It might be fitting to follow Fish and fools by alluding to Mad Hatters, March Hares and therefore Alice. She is, after all, bound to return from time to time, if time exists and allows, and at such timeless, infinite occasions she should naturally be treated with all the respect she deserves.
Tim Burton's thoughtful and poetic rendering does exactly that. This interpretation fully honours Lewis Carroll's conceptions and endearing idea of first immortalising Alice in a Wonderland where time stands still, and then (in his sequel) of freeing her (and time) by allowing her to assert herself, grow up and leave innocent youth behind.
Burton therefore joins the main themes of 'Alice in Wonderland' with 'Alice through the Looking-Glass', incorporating the 'Bandersnatch' and the 'Jabberwocky' as extreme challenges- especially the latter- that Alice must come to terms with to become herself, a liberated, young woman in the oppressive, pursed-lip, Victorian society.
Johnny Depp as a poetic Mad Hatter is superb. The feeling throughout the film is definitely Carrollian- reinforced by a fabulous Tweedledum and Tweedledee pair, and an excellent Queen of Hearts.
We don't miss the henpecked King of Hearts. We don't miss the Duchess. The film concentrates more on the challenge between the White Queen and her tyrannical sister, the red Queen- (on the chess board of Through the Looking-Glass). We don't miss the Mock-Turtle or the Gryphon- (of Alice's Adventures in Wonderland) which also seems to show how complete the film is in itself.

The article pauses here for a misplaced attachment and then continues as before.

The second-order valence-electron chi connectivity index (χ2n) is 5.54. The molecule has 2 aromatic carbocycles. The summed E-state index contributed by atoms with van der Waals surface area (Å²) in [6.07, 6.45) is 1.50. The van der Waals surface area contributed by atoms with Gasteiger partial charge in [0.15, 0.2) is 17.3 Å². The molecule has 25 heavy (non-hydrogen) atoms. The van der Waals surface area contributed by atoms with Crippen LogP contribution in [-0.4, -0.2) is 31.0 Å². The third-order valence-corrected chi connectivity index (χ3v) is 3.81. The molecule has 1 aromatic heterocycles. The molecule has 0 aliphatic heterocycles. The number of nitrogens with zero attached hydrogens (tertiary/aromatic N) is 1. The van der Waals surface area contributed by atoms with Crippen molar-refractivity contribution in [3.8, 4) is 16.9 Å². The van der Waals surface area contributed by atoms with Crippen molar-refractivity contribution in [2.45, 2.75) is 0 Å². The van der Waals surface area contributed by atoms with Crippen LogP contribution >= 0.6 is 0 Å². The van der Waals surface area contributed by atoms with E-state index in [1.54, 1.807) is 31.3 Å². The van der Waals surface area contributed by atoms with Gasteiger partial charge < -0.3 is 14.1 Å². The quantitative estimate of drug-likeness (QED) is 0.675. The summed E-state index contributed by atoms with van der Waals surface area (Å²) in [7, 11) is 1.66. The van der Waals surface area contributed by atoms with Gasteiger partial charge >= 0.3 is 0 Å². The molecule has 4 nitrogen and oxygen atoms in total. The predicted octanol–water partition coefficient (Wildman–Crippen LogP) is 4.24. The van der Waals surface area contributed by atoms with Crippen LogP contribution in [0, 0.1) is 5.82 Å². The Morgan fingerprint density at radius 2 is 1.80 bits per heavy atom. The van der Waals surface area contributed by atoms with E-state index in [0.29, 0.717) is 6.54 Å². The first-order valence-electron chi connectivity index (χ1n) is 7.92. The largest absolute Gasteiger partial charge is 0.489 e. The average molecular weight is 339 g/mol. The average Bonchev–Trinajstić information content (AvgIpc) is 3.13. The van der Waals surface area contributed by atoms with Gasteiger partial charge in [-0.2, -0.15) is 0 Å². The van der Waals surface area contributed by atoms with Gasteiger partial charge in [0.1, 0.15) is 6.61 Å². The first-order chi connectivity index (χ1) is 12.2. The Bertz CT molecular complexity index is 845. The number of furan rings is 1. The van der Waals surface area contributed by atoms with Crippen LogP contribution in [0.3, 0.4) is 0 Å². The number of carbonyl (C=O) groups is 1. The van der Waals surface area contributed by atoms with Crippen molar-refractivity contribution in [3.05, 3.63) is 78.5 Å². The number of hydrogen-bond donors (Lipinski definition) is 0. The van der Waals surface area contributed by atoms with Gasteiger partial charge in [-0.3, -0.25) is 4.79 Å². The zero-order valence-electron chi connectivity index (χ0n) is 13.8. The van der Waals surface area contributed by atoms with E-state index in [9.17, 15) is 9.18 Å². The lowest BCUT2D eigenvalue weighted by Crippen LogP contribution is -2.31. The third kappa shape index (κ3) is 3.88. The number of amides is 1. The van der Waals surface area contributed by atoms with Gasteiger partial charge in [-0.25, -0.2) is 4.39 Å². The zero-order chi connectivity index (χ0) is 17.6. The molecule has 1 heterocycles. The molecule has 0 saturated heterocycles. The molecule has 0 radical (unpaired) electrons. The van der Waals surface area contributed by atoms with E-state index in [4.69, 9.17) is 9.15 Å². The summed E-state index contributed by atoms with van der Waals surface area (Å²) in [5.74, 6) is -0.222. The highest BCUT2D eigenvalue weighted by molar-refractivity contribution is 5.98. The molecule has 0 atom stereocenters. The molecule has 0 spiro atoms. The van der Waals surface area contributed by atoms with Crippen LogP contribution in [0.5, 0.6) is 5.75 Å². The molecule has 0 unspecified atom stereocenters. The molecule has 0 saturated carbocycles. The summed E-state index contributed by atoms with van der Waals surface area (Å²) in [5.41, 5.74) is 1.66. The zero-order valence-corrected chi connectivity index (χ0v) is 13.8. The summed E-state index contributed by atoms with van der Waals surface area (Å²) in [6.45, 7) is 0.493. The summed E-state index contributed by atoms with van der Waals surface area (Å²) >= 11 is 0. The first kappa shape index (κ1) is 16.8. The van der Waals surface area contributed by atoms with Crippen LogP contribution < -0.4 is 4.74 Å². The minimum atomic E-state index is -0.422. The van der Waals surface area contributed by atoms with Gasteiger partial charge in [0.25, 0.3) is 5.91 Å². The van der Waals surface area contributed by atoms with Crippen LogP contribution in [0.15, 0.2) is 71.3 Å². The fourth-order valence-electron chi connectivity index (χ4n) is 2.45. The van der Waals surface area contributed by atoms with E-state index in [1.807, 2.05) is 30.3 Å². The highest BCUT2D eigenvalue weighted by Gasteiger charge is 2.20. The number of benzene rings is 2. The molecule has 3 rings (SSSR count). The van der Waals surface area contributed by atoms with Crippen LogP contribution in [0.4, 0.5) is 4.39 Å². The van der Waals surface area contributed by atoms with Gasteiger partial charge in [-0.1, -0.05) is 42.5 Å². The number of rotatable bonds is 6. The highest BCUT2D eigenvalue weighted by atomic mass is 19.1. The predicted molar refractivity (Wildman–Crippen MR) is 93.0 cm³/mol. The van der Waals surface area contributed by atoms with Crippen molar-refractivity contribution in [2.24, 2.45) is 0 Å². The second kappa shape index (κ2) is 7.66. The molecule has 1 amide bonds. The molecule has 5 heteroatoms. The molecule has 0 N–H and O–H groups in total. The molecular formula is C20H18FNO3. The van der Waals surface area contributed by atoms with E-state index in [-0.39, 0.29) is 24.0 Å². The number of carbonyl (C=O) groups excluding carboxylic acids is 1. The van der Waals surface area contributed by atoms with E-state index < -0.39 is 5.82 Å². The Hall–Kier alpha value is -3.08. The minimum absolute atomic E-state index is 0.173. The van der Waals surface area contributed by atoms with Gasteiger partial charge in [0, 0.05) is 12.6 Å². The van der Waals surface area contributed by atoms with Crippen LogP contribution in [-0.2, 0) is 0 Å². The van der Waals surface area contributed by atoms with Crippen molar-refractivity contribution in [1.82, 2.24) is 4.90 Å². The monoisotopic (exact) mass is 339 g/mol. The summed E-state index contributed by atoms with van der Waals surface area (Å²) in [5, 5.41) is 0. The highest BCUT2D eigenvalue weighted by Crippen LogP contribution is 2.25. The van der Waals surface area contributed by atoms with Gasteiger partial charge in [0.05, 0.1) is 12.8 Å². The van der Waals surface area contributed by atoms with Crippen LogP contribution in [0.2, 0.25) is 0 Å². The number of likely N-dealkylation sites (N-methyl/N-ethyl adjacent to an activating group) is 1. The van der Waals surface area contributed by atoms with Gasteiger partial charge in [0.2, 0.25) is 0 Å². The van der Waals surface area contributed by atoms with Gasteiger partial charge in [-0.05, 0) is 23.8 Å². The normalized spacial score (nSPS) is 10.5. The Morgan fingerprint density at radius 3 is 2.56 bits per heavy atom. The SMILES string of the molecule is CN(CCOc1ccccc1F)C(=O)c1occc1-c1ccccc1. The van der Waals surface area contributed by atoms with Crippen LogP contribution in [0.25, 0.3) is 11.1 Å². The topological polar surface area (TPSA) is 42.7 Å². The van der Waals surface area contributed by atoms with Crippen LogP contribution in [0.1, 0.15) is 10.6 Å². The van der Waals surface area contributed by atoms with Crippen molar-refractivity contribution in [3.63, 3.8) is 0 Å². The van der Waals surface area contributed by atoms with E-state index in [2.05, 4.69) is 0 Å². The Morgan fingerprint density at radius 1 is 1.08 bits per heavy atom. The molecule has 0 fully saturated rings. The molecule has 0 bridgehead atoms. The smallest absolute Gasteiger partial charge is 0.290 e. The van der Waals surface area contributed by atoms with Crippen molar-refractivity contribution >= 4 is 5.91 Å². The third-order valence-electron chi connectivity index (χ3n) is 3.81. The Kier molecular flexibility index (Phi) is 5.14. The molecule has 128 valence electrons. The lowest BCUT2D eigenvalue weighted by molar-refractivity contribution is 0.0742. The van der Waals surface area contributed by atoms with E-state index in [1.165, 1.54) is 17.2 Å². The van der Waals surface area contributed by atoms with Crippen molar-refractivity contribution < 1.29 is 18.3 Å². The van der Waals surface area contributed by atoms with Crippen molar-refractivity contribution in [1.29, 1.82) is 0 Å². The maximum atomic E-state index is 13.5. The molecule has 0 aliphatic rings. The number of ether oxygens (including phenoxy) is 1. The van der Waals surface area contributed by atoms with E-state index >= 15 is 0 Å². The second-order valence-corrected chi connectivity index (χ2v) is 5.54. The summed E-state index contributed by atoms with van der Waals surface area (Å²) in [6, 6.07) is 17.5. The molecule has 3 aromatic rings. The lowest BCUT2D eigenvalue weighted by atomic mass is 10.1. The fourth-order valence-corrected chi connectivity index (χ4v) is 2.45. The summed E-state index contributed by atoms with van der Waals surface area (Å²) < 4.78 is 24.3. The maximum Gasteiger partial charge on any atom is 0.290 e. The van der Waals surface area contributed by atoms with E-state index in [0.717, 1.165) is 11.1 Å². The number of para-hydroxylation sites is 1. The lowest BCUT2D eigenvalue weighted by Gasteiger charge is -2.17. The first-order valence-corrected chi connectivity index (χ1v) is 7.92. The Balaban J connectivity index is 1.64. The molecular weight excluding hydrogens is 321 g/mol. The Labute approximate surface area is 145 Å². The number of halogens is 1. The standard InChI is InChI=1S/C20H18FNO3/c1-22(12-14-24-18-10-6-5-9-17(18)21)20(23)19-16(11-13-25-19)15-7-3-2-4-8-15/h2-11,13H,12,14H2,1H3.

Time then is gradually allowed to start ticking, when Alice, magnificently clad in armour, has to eventually take on the Jabberwocky to free Wonderland, herself and to dethrone and ban the Queen of Hearts in favour of the more worthy, virtuous and beautiful White Queen.
Alice then returns to reality to face the society of the epoch as the newly, liberated young woman she has become.
A subtle and moving, final touch, also to emphasise that time has re-become a 'reality'. Just before Alice leaves Wonderland, the blue Caterpillar ('Absolem') transforms himself into a crystalis.
Having returned and about to depart aboard a ship on a 'real adventure' (after convincing her late father's business partner that she is also perfectly capable of working with him) Alice, on the ship's deck, sees and naturally recognises a beautiful, blue butterfly who flies round her, perches momentarily on her shoulder and then flutters off, as if to wish her peace and farewell ('Absolem').
All this may read like a review. Be as it may. But it comes from yet another visual interpreter of the classic, therefore it might have more significance. It's also written as a homage by a proud father who has had the great pleasure of seeing his immortalised 'Alice' free herself in a similar, fatidic way, and also grow up to become a beautiful queen.
Text and images © Mirino (PW) April, 2010